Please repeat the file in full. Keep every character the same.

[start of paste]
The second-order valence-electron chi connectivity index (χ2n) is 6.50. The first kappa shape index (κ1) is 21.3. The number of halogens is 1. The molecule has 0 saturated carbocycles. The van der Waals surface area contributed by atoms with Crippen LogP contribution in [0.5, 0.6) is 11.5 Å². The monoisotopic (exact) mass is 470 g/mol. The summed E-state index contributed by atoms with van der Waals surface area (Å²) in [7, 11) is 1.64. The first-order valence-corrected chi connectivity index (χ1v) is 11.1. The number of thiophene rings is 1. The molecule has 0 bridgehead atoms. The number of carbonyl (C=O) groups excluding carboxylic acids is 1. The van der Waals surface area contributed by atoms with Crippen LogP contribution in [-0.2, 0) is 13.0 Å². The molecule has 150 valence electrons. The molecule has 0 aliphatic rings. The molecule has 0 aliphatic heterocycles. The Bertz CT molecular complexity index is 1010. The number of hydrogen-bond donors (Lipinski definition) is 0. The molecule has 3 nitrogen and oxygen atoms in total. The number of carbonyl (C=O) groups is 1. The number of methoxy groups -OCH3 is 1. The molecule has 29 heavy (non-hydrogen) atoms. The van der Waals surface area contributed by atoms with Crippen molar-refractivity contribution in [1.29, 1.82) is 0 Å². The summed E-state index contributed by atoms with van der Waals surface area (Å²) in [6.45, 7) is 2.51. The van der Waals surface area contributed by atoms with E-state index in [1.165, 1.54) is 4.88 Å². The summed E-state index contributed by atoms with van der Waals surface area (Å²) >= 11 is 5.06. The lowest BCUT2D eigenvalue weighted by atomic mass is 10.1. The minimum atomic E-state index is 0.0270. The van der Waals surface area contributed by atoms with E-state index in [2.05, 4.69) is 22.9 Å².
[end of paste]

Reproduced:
The second-order valence-electron chi connectivity index (χ2n) is 6.50. The first kappa shape index (κ1) is 21.3. The number of halogens is 1. The molecule has 0 saturated carbocycles. The van der Waals surface area contributed by atoms with Crippen LogP contribution in [0.5, 0.6) is 11.5 Å². The monoisotopic (exact) mass is 470 g/mol. The summed E-state index contributed by atoms with van der Waals surface area (Å²) in [7, 11) is 1.64. The first-order valence-corrected chi connectivity index (χ1v) is 11.1. The number of thiophene rings is 1. The molecule has 0 bridgehead atoms. The number of carbonyl (C=O) groups excluding carboxylic acids is 1. The van der Waals surface area contributed by atoms with Crippen LogP contribution in [-0.2, 0) is 13.0 Å². The molecule has 150 valence electrons. The molecule has 0 aliphatic rings. The molecule has 0 aliphatic heterocycles. The Bertz CT molecular complexity index is 1010. The number of hydrogen-bond donors (Lipinski definition) is 0. The molecule has 3 nitrogen and oxygen atoms in total. The number of carbonyl (C=O) groups is 1. The number of methoxy groups -OCH3 is 1. The molecule has 29 heavy (non-hydrogen) atoms. The van der Waals surface area contributed by atoms with Crippen molar-refractivity contribution in [1.29, 1.82) is 0 Å². The summed E-state index contributed by atoms with van der Waals surface area (Å²) in [6.45, 7) is 2.51. The van der Waals surface area contributed by atoms with E-state index in [1.165, 1.54) is 4.88 Å². The summed E-state index contributed by atoms with van der Waals surface area (Å²) >= 11 is 5.06. The lowest BCUT2D eigenvalue weighted by atomic mass is 10.1. The minimum atomic E-state index is 0.0270. The van der Waals surface area contributed by atoms with E-state index in [2.05, 4.69) is 22.9 Å².